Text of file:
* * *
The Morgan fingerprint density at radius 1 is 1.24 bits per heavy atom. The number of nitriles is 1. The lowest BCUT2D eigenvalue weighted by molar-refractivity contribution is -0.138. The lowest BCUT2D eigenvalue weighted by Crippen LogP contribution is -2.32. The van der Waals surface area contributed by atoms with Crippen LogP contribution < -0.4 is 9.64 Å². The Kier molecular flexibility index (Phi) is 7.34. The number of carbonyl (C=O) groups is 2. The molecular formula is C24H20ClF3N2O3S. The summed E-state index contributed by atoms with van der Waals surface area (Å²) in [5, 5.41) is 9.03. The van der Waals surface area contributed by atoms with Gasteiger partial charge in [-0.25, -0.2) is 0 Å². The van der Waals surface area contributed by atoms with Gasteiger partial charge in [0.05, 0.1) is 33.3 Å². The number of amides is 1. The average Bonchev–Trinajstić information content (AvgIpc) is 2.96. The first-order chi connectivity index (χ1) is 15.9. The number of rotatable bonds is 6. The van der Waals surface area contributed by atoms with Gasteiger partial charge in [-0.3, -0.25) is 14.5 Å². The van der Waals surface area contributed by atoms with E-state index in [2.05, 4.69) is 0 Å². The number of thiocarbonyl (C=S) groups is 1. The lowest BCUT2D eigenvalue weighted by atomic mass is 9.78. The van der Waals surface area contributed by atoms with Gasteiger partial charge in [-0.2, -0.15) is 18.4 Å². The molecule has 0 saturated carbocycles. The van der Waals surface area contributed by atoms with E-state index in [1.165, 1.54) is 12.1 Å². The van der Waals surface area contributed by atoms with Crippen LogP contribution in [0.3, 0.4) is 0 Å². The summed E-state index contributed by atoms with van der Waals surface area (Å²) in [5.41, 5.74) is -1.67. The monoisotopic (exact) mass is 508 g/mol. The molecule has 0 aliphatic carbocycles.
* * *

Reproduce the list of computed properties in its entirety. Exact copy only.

The Morgan fingerprint density at radius 1 is 1.24 bits per heavy atom. The number of nitriles is 1. The lowest BCUT2D eigenvalue weighted by molar-refractivity contribution is -0.138. The lowest BCUT2D eigenvalue weighted by Crippen LogP contribution is -2.32. The van der Waals surface area contributed by atoms with Crippen LogP contribution < -0.4 is 9.64 Å². The Kier molecular flexibility index (Phi) is 7.34. The number of carbonyl (C=O) groups is 2. The molecular formula is C24H20ClF3N2O3S. The summed E-state index contributed by atoms with van der Waals surface area (Å²) in [5, 5.41) is 9.03. The van der Waals surface area contributed by atoms with Gasteiger partial charge in [-0.25, -0.2) is 0 Å². The van der Waals surface area contributed by atoms with Gasteiger partial charge in [0.05, 0.1) is 33.3 Å². The number of amides is 1. The average Bonchev–Trinajstić information content (AvgIpc) is 2.96. The first-order chi connectivity index (χ1) is 15.9. The number of rotatable bonds is 6. The van der Waals surface area contributed by atoms with Gasteiger partial charge in [-0.3, -0.25) is 14.5 Å². The van der Waals surface area contributed by atoms with E-state index in [2.05, 4.69) is 0 Å². The number of thiocarbonyl (C=S) groups is 1. The lowest BCUT2D eigenvalue weighted by atomic mass is 9.78. The van der Waals surface area contributed by atoms with Gasteiger partial charge in [-0.2, -0.15) is 18.4 Å². The molecule has 0 saturated carbocycles. The van der Waals surface area contributed by atoms with E-state index in [1.165, 1.54) is 12.1 Å². The van der Waals surface area contributed by atoms with Crippen LogP contribution in [0.3, 0.4) is 0 Å². The summed E-state index contributed by atoms with van der Waals surface area (Å²) in [5.41, 5.74) is -1.67. The monoisotopic (exact) mass is 508 g/mol. The molecule has 0 aliphatic carbocycles.